Monday, May 16, 2022

Asian traders take breather, Hong Kong slips after huge surge

Global stocks have enjoyed a massive bounce in recent days thanks to optimism over peace talks between Moscow and Kyiv and after Beijing's signal that it was ready to shore up markets and ease off its tech crackdown.

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Asian equities were mixed Friday as investors took a breather from a strong rally, with Hong Kong giving up some of the colossal gains fuelled by China’s support pledge, while unease over the Ukraine war helped oil extend a recovery.

After a painful start to the week, global stocks have enjoyed a massive bounce in the past few days thanks to optimism over peace talks between Moscow and Kyiv and after Beijing’s signal that it was ready to shore up markets and ease off its tech crackdown.

And while the Federal Reserve announced the first of what many think will be seven interest rate hikes this year, traders have largely accounted for a period of tighter monetary policy.

Focus remains on Russia’s invasion of Ukraine and its impact on the global economy as surging commodity prices ramp up expectations for ever-higher inflation, which was already at a 40-year high in the US.

Talks between Joe Biden and his Chinese counterpart Xi Jinping will be closely followed, with the White House looking to get Beijing onside in trying to bring an end to the conflict.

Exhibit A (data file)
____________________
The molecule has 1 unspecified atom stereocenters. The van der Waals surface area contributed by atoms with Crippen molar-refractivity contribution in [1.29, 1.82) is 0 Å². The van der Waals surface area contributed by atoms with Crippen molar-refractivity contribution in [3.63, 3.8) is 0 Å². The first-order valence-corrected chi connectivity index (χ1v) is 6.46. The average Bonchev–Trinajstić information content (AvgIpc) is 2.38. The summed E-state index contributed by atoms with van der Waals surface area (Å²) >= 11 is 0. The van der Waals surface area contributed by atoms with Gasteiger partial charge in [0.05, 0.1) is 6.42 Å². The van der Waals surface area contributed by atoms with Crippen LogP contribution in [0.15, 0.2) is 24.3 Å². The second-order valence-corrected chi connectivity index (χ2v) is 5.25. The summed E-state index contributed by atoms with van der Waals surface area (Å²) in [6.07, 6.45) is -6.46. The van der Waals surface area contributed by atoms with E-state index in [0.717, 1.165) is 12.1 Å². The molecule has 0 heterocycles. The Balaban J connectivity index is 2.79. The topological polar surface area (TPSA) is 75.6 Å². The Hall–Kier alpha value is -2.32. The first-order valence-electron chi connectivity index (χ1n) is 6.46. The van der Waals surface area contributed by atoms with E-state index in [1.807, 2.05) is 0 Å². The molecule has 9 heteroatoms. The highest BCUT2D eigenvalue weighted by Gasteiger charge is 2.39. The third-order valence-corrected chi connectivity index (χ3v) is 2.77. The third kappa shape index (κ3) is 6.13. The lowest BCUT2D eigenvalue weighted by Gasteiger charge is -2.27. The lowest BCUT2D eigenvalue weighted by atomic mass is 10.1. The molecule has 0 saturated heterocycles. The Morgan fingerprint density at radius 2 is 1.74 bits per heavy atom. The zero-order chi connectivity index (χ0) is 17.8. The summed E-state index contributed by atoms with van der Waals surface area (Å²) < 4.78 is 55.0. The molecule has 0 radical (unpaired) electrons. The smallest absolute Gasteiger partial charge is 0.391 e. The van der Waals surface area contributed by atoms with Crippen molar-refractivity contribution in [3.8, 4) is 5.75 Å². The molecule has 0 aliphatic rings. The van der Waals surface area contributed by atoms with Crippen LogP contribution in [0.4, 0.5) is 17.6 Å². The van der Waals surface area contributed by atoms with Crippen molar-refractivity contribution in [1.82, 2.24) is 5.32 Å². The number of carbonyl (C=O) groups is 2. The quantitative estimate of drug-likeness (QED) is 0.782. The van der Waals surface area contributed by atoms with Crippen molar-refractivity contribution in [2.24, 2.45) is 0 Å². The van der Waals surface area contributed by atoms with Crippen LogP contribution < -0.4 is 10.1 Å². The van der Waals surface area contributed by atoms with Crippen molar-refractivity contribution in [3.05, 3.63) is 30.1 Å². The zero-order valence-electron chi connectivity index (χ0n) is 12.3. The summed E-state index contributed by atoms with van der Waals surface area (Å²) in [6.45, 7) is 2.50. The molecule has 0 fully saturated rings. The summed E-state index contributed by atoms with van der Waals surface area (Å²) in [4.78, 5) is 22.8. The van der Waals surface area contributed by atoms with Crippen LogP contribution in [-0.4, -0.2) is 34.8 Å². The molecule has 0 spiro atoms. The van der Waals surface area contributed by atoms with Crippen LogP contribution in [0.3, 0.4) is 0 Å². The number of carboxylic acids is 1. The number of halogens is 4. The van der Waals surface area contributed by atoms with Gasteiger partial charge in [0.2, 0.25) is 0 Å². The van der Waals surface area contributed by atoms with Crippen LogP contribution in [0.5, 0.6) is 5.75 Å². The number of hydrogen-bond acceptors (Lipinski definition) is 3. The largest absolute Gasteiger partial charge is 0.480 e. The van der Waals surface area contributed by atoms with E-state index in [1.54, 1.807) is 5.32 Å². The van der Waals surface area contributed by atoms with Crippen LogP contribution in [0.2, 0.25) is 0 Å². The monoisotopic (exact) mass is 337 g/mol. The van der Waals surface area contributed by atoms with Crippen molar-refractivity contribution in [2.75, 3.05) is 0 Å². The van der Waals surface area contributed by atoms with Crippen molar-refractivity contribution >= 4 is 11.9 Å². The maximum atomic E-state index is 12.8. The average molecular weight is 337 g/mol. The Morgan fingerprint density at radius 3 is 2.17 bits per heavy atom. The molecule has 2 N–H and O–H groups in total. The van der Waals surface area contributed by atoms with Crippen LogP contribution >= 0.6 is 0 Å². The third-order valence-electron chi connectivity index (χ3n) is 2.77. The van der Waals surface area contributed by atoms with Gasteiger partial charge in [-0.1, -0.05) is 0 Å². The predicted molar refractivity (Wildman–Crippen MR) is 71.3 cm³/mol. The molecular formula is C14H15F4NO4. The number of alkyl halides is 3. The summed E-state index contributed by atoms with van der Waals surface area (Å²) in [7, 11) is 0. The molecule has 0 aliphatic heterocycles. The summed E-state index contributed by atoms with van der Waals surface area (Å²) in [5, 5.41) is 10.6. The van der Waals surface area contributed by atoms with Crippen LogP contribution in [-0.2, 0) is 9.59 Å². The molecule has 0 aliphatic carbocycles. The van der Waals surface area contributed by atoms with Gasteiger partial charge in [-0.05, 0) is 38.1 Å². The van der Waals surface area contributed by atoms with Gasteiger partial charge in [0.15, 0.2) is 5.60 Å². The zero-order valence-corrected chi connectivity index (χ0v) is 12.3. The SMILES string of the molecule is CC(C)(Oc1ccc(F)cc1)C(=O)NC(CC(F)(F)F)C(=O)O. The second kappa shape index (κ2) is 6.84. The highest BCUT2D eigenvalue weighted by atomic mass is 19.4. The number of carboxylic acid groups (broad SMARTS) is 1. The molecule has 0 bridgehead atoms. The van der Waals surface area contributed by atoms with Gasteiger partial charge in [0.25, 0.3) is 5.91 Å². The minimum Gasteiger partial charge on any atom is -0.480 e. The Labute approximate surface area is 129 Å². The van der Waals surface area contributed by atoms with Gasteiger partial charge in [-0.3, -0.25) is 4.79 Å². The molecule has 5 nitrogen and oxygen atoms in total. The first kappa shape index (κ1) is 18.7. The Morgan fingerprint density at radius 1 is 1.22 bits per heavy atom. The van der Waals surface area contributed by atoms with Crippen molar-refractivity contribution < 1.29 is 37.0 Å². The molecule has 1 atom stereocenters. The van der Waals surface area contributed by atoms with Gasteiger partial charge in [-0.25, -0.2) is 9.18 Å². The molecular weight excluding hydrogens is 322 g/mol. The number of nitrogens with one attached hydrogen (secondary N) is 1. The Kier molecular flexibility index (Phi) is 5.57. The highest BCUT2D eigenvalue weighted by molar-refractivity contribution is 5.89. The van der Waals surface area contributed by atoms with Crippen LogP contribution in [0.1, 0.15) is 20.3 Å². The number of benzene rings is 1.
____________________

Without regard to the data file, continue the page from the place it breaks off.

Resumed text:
That comes as Russia appeared to play down reports of progress in talks with Ukraine on a ceasefire, while the Pentagon warned that Vladimir Putin could threaten to use nuclear weapons if the conflict continues to drag on.

On equity markets, Asia was unable to build on the previous two day’s surge.

Hong Kong dropped more than one percent, having clocked up a mammoth 16% on Wednesday and Thursday after China’s top economic official vowed measures to support beaten-down markets and indicated a regulatory drive against the tech sector was nearing its end.

A gauge of tech firms in Hong Kong also fell after seeing breakneck gains.

There were also losses in Seoul, Singapore, Taipei, Manila and Jakarta, though Tokyo, Shanghai, Sydney and Wellington were in positive territory.

But while the extreme volatility that has characterised markets since Russia’s invasion three weeks ago has died down for now, commentators remain cautious.

“I don’t necessarily expect the rest of the year to be that easy,” Lori Calvasina, of RBC Capital Markets LLC, told Bloomberg Television.

“Volatility is likely to stay elevated for quite some time” even as sentiment gauges “have been a screaming buy in some respects for quite some time”.

The uncertainty over Ukraine, and reports that some lockdown measures in Chinese tech hub Shenzhen – which helped fuel a markets selloff earlier this week – were being eased early, has helped push oil prices back up above US$100.

And Stephen Innes of SPI Asset Management said the commodity would probably remain elevated.

“Market internals suggest that oil’s downside remains sticky even when Ukraine and Russia are inching towards peace,” he said in a note. “So there is a genuine belief that even if the war does end, sanctions on Russia will likely persist, making oil supplies tougher to source for longer.

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